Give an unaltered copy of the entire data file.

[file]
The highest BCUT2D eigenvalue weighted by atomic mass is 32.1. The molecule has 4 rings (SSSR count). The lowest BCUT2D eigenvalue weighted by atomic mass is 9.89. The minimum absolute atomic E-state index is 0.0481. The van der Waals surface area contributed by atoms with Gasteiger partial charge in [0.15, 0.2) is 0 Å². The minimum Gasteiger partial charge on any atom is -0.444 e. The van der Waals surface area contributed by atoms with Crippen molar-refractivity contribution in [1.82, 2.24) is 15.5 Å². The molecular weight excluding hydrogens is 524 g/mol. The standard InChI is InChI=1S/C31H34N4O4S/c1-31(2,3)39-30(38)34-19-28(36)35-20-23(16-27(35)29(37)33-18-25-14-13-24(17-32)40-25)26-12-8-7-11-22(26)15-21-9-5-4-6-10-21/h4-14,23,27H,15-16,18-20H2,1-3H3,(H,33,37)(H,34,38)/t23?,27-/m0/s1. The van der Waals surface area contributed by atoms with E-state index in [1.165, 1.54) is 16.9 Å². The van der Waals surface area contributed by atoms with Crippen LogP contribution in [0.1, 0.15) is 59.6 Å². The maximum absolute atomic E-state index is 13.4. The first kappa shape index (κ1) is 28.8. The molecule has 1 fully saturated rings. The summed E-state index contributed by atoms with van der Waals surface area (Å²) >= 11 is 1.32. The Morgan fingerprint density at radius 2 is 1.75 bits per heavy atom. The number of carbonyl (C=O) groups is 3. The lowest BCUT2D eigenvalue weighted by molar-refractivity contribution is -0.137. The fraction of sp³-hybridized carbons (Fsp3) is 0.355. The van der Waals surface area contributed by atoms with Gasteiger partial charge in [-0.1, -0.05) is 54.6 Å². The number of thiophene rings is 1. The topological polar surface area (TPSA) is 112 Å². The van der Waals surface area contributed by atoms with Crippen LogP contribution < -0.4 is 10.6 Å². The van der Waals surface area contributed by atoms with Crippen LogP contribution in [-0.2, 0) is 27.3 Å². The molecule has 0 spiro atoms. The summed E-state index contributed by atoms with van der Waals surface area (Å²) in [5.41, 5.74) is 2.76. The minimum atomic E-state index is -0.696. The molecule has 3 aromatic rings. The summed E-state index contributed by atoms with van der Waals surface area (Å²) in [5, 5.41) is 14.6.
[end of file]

The highest BCUT2D eigenvalue weighted by atomic mass is 32.1. The molecule has 4 rings (SSSR count). The lowest BCUT2D eigenvalue weighted by atomic mass is 9.89. The minimum absolute atomic E-state index is 0.0481. The van der Waals surface area contributed by atoms with Gasteiger partial charge in [0.15, 0.2) is 0 Å². The minimum Gasteiger partial charge on any atom is -0.444 e. The van der Waals surface area contributed by atoms with Crippen molar-refractivity contribution in [1.82, 2.24) is 15.5 Å². The molecular weight excluding hydrogens is 524 g/mol. The standard InChI is InChI=1S/C31H34N4O4S/c1-31(2,3)39-30(38)34-19-28(36)35-20-23(16-27(35)29(37)33-18-25-14-13-24(17-32)40-25)26-12-8-7-11-22(26)15-21-9-5-4-6-10-21/h4-14,23,27H,15-16,18-20H2,1-3H3,(H,33,37)(H,34,38)/t23?,27-/m0/s1. The van der Waals surface area contributed by atoms with E-state index in [1.165, 1.54) is 16.9 Å². The van der Waals surface area contributed by atoms with Crippen LogP contribution in [0.1, 0.15) is 59.6 Å². The maximum absolute atomic E-state index is 13.4. The first kappa shape index (κ1) is 28.8. The molecule has 1 fully saturated rings. The summed E-state index contributed by atoms with van der Waals surface area (Å²) >= 11 is 1.32. The Morgan fingerprint density at radius 2 is 1.75 bits per heavy atom. The number of carbonyl (C=O) groups is 3. The lowest BCUT2D eigenvalue weighted by molar-refractivity contribution is -0.137. The fraction of sp³-hybridized carbons (Fsp3) is 0.355. The van der Waals surface area contributed by atoms with Gasteiger partial charge in [-0.1, -0.05) is 54.6 Å². The number of thiophene rings is 1. The topological polar surface area (TPSA) is 112 Å². The van der Waals surface area contributed by atoms with Crippen LogP contribution < -0.4 is 10.6 Å². The van der Waals surface area contributed by atoms with Crippen LogP contribution in [-0.2, 0) is 27.3 Å². The molecule has 0 spiro atoms. The summed E-state index contributed by atoms with van der Waals surface area (Å²) in [5.41, 5.74) is 2.76. The minimum atomic E-state index is -0.696. The molecule has 3 aromatic rings. The summed E-state index contributed by atoms with van der Waals surface area (Å²) in [5, 5.41) is 14.6.